Bernard Adelsberger, the Old Dominion District Special Needs Coordinator, National Capital Area Council provided the following description, which has been edited for publication.
Statistics from 2009 to 2019 have shown a continuous rise in suicide and in suicide attempts by high school age youth. Suicide has become the second leading cause of death among youths behind accidents. Suicide attempts are the most reliable predictor of death by suicide. (Morbidity and Mortality Weekly Report, 21 August 2020, vol 69, pp 47-55)
These trends are leading Scouts BSA units to actively address the issue of youth mental health. In the National Capital Area Council units are partnering with public health officials to deliver a well-recognized training program to Scouters. Called Youth Mental Health First Aid, the class has been offered to Scouters in the Patriot District. The district introduced the program after Scouters realized there had been at least three suicides by Scouts in the district over a five-year period.
Mental Health First Aid is an international training program operated in the United States by the National Council for Behavioral Health in partnership with the Missouri Department of Mental Health. It is available for teachers, law enforcement, and others who might come in contact with distressed youth. The Scouting community can certainly use and apply such training, given the lengthy associations developed during youths’ Scouting careers.
The eight hours of instruction include discussion and role-playing. Trainees receive an information book and other handouts. The course results in a three-year certification and a patch. Officials hope someday it will be as common as CPR training.
Members of the Fairfax County Community Services Board (CSB) presented the Patriot District class at a Northern Virginia church’s troop meeting room. Enrollment was capped at thirty and all the slots were taken. The CSB instructors said the course is not intended to teach prevention or treatment of mental illness. They compared it to medical first aid. Scouters learn to treat injuries or illnesses before they become serious and until professional help is available.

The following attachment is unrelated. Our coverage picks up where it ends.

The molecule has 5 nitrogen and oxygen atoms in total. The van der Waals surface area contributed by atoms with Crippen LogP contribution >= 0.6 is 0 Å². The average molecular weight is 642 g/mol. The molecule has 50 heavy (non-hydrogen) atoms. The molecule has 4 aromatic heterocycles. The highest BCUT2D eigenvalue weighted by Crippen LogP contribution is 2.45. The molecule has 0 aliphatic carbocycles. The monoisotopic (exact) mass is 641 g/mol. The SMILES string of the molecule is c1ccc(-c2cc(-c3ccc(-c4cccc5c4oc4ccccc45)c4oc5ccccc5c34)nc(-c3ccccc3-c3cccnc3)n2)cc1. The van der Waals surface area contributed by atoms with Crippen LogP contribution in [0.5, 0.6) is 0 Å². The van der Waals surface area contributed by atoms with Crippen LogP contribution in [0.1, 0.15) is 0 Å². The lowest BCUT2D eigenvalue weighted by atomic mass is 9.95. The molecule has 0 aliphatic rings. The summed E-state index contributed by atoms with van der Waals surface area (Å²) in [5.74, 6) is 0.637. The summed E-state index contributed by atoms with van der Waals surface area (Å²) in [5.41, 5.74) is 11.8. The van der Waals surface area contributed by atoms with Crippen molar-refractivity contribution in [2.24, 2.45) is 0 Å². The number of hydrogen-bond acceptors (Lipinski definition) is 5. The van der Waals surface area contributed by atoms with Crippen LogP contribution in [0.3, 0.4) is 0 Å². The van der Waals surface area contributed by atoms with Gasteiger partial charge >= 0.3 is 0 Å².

Symptoms of mental illness can be more difficult to pinpoint than a broken bone or a fever. General signs can include withdrawal, absenteeism, emotional or mood changes, and substance abuse. These may appear before significant red flags such as talk or threat of suicide, or missing prescription medicines, or weapons.
The instructors discuss differences between typical youth behavior versus potential warning signs:
- Withdrawing from family vs. withdrawing from not just family, but also friends and once-favored activities.
- Seeking privacy vs. behaving secretively.
The first aid practice itself is summarized in five steps, under the acronym ALGEE:
- Assess the risk for suicide or harm.
- Listen non-judgmentally when you speak with a youth who seems to be having mental health difficulties.
- Give the youth reassurance and information that might be helpful to a situation that’s troubling him or her.
- Encourage the youth you perceive to be at risk to seek professional help, whether from a school counselor or psychologist, county services, or private services, often covered by family health insurance.
- Encourage self-help strategies, such as identifying supportive friends and family, managing immediate symptoms and appealing to the youth’s interests.
The bottom-line advice after you’ve gone through the ALGEE steps and suspect that a youth is considering suicide is discuss your observations (“I notice you’ve been pretty quiet lately” or “I haven’t seen you at many meetings – everything OK?”) rather than stating your assumptions.
If, based on warning signs in behavior and conversations, you think a youth is considering suicide, the CSB instructors advocate being blunt when you talk to him or her: “Are you thinking about killing yourself? Do you have a plan?” Which, admittedly, is unnerving to do, even in a training course practice session. Let the youth know such thoughts are not uncommon and that help is available. Involve the youth in a decision to get help. Finally, by calling 911, you can alert health officials. Many communities have teams specially trained to help in life-endangering episodes.
The course covers other nuances in talking to youth who might be having mental health issues. Routines that can help a youth include exercise, communal meals, sleep, personal interests, healthy self-esteem and feeling in control of one’s life.
Another statistic presented by the instructors: People are much less likely to commit suicide if they have at least three people in their lives they feel they can engage with. One of our jobs as Scouters is to make sure every youth we support in the program has such a network of people they can trust.
For more information
Visit the Mental Health First Aid web site at www.mentalhealthfirstaid.org. Check your local public health office for information on mental health issues and services such as suicide prevention. Information and help are also available 24/7 nationwide by calling Psychiatric Rehabilitation Services (PRS) at 800-273-8255; or by texting “CONNECT” to 85511.
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